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Home :: Archive :: 1996 :: February ::
Re: Funeral Elegy
Shakespeare Electronic Conference, Vol. 7, No. 116. Wednesday, 14 February 1996.

(1)     From:   Simon Morgan-Russell <
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        Date:   Tuesday, 13 Feb 1996 15:05:12 -0500 (EST)
        Subj:   Re: SHK 7.0112 Re: Funeral Elegy

(2)     From:   W. L. Godshalk <
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        Date:   Tuesday, 13 Feb 1996 21:41:59 -0500 (EST)
        Subj:   FE


(1)----------------------------------------------------------------------------
From:           Simon Morgan-Russell <
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Date:           Tuesday, 13 Feb 1996 15:05:12 -0500 (EST)
Subject: 7.0112 Re: Funeral Elegy
Comment:        Re: SHK 7.0112 Re: Funeral Elegy

I'd like to ask those most involved in the debate about the poem's authorship:
"why does this matter?"  I don't mean to deliberately obtuse or provocative,
but what is at stake for those for and against the inclusion of this text in
Shakespeare's canon?

Simon Morgan-Russell
Department of English
Bowling Green State University

(2)----------------------------------------------------------------------------
From:           W. L. Godshalk <
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Date:           Tuesday, 13 Feb 1996 21:41:59 -0500 (EST)
Subject:        FE

I want to thank Dave Kathman for his great response to my initial comments on
Eld's printing. Yes, Dave is absolutely correct. Thorp or Thorpe entered FE in
the Stationers Register and had the rights to the book.  I was simply
speculating that Eld may have an informal agreement with Thorpe to assume his
rights -- and thus leave Thorpe's name from the title page. But Thorpe's role
in the process, I think, needs to be considered.  (I have yet to generate a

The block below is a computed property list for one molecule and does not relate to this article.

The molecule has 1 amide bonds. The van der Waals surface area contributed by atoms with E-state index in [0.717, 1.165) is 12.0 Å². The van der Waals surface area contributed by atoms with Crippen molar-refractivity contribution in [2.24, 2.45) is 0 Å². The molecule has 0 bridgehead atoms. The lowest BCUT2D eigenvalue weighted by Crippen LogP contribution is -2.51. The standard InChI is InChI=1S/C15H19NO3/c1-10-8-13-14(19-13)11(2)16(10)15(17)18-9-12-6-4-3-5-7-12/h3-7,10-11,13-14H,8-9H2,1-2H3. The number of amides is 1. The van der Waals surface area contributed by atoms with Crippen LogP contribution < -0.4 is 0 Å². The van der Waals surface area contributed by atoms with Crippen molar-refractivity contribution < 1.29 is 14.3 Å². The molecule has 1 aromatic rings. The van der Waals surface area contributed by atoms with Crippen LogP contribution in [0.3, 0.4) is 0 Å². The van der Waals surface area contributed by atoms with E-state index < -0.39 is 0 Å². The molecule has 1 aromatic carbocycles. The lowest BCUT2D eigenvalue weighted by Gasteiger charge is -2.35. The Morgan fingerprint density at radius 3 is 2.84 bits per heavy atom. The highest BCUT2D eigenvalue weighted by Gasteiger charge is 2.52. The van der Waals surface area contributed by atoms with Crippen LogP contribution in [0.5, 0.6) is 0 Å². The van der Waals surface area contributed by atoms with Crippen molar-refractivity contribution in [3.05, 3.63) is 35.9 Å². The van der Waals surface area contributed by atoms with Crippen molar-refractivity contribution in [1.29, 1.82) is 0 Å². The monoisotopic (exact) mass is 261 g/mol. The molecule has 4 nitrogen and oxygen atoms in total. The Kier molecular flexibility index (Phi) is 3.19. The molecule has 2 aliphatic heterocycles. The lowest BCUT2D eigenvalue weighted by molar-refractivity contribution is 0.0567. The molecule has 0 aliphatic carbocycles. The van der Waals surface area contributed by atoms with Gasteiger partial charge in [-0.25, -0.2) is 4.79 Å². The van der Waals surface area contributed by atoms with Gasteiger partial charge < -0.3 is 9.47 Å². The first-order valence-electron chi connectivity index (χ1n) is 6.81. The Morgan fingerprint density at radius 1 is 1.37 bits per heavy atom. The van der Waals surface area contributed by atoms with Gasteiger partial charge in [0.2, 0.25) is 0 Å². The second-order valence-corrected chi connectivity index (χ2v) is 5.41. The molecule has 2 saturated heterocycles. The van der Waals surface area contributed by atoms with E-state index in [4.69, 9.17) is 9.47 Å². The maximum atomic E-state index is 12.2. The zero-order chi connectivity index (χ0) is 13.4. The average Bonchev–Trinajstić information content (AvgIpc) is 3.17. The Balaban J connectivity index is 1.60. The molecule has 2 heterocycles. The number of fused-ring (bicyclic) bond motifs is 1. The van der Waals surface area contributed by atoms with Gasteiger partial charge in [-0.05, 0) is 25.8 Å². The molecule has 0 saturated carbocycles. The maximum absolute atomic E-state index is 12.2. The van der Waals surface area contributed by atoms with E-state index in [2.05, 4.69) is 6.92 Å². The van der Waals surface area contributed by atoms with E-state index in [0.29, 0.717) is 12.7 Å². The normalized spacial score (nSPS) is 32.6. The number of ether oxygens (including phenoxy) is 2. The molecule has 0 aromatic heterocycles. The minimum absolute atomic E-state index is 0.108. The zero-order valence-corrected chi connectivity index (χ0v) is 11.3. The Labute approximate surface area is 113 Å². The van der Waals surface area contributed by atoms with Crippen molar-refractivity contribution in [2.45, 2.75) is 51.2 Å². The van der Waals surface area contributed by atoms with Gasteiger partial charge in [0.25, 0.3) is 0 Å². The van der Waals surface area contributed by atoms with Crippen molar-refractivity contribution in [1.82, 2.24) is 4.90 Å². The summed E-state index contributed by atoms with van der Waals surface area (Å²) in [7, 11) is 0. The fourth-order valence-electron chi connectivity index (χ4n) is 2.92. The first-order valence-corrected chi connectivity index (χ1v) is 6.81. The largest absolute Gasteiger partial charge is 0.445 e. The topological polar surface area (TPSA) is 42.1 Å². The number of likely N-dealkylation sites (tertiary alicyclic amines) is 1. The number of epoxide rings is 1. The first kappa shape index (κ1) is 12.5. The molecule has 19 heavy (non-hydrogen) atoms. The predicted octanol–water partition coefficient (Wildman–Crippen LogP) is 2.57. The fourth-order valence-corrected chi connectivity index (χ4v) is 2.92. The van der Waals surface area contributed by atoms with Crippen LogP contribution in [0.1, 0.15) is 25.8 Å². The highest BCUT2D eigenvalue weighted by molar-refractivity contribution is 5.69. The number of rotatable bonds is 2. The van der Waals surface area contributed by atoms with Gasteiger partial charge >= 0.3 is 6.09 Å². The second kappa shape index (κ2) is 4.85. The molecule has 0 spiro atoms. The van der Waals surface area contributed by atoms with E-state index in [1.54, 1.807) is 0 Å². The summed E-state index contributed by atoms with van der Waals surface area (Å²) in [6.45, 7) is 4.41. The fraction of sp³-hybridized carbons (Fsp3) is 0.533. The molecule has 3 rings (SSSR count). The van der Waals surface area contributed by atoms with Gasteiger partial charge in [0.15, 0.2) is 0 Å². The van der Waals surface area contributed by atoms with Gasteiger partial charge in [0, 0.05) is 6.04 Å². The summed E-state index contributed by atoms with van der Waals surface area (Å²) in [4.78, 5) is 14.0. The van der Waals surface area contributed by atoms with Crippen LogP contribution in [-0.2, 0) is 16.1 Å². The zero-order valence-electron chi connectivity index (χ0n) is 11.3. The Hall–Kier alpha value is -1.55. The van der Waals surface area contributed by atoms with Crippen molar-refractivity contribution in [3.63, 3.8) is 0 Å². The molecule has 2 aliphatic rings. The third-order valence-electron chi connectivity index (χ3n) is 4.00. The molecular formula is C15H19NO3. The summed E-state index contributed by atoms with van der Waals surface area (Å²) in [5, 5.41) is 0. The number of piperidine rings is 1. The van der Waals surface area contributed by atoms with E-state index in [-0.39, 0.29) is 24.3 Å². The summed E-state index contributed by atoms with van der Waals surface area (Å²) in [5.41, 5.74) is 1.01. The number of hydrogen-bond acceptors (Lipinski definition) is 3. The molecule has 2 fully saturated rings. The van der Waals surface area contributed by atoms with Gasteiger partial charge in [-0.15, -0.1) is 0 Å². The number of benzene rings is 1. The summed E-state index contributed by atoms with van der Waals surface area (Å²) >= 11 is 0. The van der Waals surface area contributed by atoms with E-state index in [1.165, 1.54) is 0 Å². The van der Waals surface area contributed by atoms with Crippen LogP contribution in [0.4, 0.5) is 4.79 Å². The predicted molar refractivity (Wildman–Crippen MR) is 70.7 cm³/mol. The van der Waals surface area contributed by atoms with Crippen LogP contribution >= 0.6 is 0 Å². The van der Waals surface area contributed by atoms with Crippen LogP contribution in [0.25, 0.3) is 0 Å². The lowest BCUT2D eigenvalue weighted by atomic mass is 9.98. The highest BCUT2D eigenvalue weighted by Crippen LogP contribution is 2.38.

copy of Thorpe's bibliography.)

Since Eld's name does appear on the title page, he may have sold the book --
assuming that it was sold -- and not distributed gratis.

Manuscripts -- bound manuscripts -- are no less permanent than books. Middleton
manuscripts are still extant -- as are mss. by many 16th-17th century authors.
The ink and the paper are still quite fine.

Finally, I'd like some truly solid evidence that FE was privately printed and
paid for by Shakespeare.  If Dave's scenario is correct, the printing was paid
for by Thorpe.  If Thorpe didn't sell books, how did he make his money?
Commissions?  On what?

If Thorpe was not a printer, and assuming FE was privately printed, by didn't
Shakespeare go directly to Eld -- the printer who had printed the Sonnets? Why
go through Thorpe, the middle man?

In *Some Aspects of London Publishin*, Greg discusses anomalous title pages --
"about 150 in fact" (85). He suggests several ways to account for these title
pages. He says, "it might happen . . . that a bookseller who had purchased a
copy would not at the moment find it convenient to pay for an edition, but
might know of a printer willing . . . to bear the risk and take the profit of
an edition, allowing him the benefit of distribution and retention of the copy"
(88). Let me emphasize that Greg is here merely speculating, but the
speculation MAY in the case of FE be correct.

Anyway, Dave, in the spirit of scholarly research, let's keep looking. I looked
Thorpe up in R. B. McKerrow's Dictionary this evening, and found less
information than you have.  Where have you been looking?

Yours, Bill Godshalk
 

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